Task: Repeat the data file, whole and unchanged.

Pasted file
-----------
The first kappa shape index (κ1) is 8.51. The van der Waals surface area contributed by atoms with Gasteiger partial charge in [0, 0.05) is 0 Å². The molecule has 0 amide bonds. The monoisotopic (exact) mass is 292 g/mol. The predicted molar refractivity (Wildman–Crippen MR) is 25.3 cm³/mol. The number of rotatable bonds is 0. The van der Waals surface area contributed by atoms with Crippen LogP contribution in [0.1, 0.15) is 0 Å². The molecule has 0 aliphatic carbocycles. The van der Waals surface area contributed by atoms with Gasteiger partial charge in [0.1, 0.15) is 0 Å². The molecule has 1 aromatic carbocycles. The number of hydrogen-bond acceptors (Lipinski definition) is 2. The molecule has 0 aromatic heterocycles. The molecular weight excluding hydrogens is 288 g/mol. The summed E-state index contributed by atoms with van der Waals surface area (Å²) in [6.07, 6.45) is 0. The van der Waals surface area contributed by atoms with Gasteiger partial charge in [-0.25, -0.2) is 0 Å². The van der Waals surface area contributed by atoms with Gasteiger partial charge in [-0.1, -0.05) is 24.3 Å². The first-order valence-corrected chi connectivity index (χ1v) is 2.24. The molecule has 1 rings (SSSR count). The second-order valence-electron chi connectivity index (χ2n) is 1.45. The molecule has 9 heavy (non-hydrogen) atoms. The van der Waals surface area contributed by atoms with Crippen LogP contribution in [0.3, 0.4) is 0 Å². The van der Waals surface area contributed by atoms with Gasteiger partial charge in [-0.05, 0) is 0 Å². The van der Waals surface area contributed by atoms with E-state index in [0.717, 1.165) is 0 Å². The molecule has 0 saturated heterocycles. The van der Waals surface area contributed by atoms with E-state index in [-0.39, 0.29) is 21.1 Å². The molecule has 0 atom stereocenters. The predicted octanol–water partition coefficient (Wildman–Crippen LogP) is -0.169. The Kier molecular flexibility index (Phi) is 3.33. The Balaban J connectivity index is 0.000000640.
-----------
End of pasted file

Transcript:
The first kappa shape index (κ1) is 8.51. The van der Waals surface area contributed by atoms with Gasteiger partial charge in [0, 0.05) is 0 Å². The molecule has 0 amide bonds. The monoisotopic (exact) mass is 292 g/mol. The predicted molar refractivity (Wildman–Crippen MR) is 25.3 cm³/mol. The number of rotatable bonds is 0. The van der Waals surface area contributed by atoms with Crippen LogP contribution in [0.1, 0.15) is 0 Å². The molecule has 0 aliphatic carbocycles. The van der Waals surface area contributed by atoms with Gasteiger partial charge in [0.1, 0.15) is 0 Å². The molecule has 1 aromatic carbocycles. The number of hydrogen-bond acceptors (Lipinski definition) is 2. The molecule has 0 aromatic heterocycles. The molecular weight excluding hydrogens is 288 g/mol. The summed E-state index contributed by atoms with van der Waals surface area (Å²) in [6.07, 6.45) is 0. The van der Waals surface area contributed by atoms with Gasteiger partial charge in [-0.25, -0.2) is 0 Å². The van der Waals surface area contributed by atoms with Gasteiger partial charge in [-0.1, -0.05) is 24.3 Å². The first-order valence-corrected chi connectivity index (χ1v) is 2.24. The molecule has 1 rings (SSSR count). The second-order valence-electron chi connectivity index (χ2n) is 1.45. The molecule has 9 heavy (non-hydrogen) atoms. The van der Waals surface area contributed by atoms with Crippen LogP contribution in [0.3, 0.4) is 0 Å². The van der Waals surface area contributed by atoms with Gasteiger partial charge in [-0.05, 0) is 0 Å². The van der Waals surface area contributed by atoms with E-state index in [0.717, 1.165) is 0 Å². The molecule has 0 saturated heterocycles. The van der Waals surface area contributed by atoms with E-state index in [-0.39, 0.29) is 21.1 Å². The molecule has 0 atom stereocenters. The predicted octanol–water partition coefficient (Wildman–Crippen LogP) is -0.169. The Kier molecular flexibility index (Phi) is 3.33. The Balaban J connectivity index is 0.000000640.